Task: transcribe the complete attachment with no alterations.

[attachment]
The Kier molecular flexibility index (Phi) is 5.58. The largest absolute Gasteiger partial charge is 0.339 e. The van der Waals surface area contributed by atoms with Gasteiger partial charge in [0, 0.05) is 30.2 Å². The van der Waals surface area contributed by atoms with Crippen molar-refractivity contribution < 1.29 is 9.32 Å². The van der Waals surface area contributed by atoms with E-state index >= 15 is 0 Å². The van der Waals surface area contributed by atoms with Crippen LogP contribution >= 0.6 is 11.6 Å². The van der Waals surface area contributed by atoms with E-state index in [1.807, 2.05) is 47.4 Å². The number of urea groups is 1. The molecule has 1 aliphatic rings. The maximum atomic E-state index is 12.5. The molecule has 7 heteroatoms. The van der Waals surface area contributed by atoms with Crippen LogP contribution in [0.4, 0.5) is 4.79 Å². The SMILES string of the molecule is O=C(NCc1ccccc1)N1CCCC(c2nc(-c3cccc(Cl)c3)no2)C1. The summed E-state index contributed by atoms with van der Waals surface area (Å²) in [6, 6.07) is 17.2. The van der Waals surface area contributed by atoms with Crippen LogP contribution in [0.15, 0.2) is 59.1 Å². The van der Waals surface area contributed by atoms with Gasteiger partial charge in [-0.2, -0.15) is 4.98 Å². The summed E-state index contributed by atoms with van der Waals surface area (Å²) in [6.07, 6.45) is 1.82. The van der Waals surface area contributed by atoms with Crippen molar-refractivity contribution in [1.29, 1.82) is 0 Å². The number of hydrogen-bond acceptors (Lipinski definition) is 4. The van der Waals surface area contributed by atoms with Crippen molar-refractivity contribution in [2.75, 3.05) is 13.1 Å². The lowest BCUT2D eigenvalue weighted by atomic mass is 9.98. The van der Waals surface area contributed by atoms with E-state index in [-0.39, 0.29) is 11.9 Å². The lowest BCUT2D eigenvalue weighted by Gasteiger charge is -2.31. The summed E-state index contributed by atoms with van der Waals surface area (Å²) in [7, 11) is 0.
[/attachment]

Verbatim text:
The Kier molecular flexibility index (Phi) is 5.58. The largest absolute Gasteiger partial charge is 0.339 e. The van der Waals surface area contributed by atoms with Gasteiger partial charge in [0, 0.05) is 30.2 Å². The van der Waals surface area contributed by atoms with Crippen molar-refractivity contribution < 1.29 is 9.32 Å². The van der Waals surface area contributed by atoms with E-state index >= 15 is 0 Å². The van der Waals surface area contributed by atoms with Crippen LogP contribution >= 0.6 is 11.6 Å². The van der Waals surface area contributed by atoms with E-state index in [1.807, 2.05) is 47.4 Å². The number of urea groups is 1. The molecule has 1 aliphatic rings. The maximum atomic E-state index is 12.5. The molecule has 7 heteroatoms. The van der Waals surface area contributed by atoms with Crippen LogP contribution in [0.4, 0.5) is 4.79 Å². The SMILES string of the molecule is O=C(NCc1ccccc1)N1CCCC(c2nc(-c3cccc(Cl)c3)no2)C1. The summed E-state index contributed by atoms with van der Waals surface area (Å²) in [6, 6.07) is 17.2. The van der Waals surface area contributed by atoms with Crippen LogP contribution in [0.15, 0.2) is 59.1 Å². The van der Waals surface area contributed by atoms with Gasteiger partial charge in [-0.2, -0.15) is 4.98 Å². The summed E-state index contributed by atoms with van der Waals surface area (Å²) in [6.07, 6.45) is 1.82. The van der Waals surface area contributed by atoms with Crippen molar-refractivity contribution in [1.29, 1.82) is 0 Å². The number of hydrogen-bond acceptors (Lipinski definition) is 4. The van der Waals surface area contributed by atoms with Crippen molar-refractivity contribution in [2.75, 3.05) is 13.1 Å². The lowest BCUT2D eigenvalue weighted by atomic mass is 9.98. The van der Waals surface area contributed by atoms with E-state index in [-0.39, 0.29) is 11.9 Å². The lowest BCUT2D eigenvalue weighted by Gasteiger charge is -2.31. The summed E-state index contributed by atoms with van der Waals surface area (Å²) in [7, 11) is 0.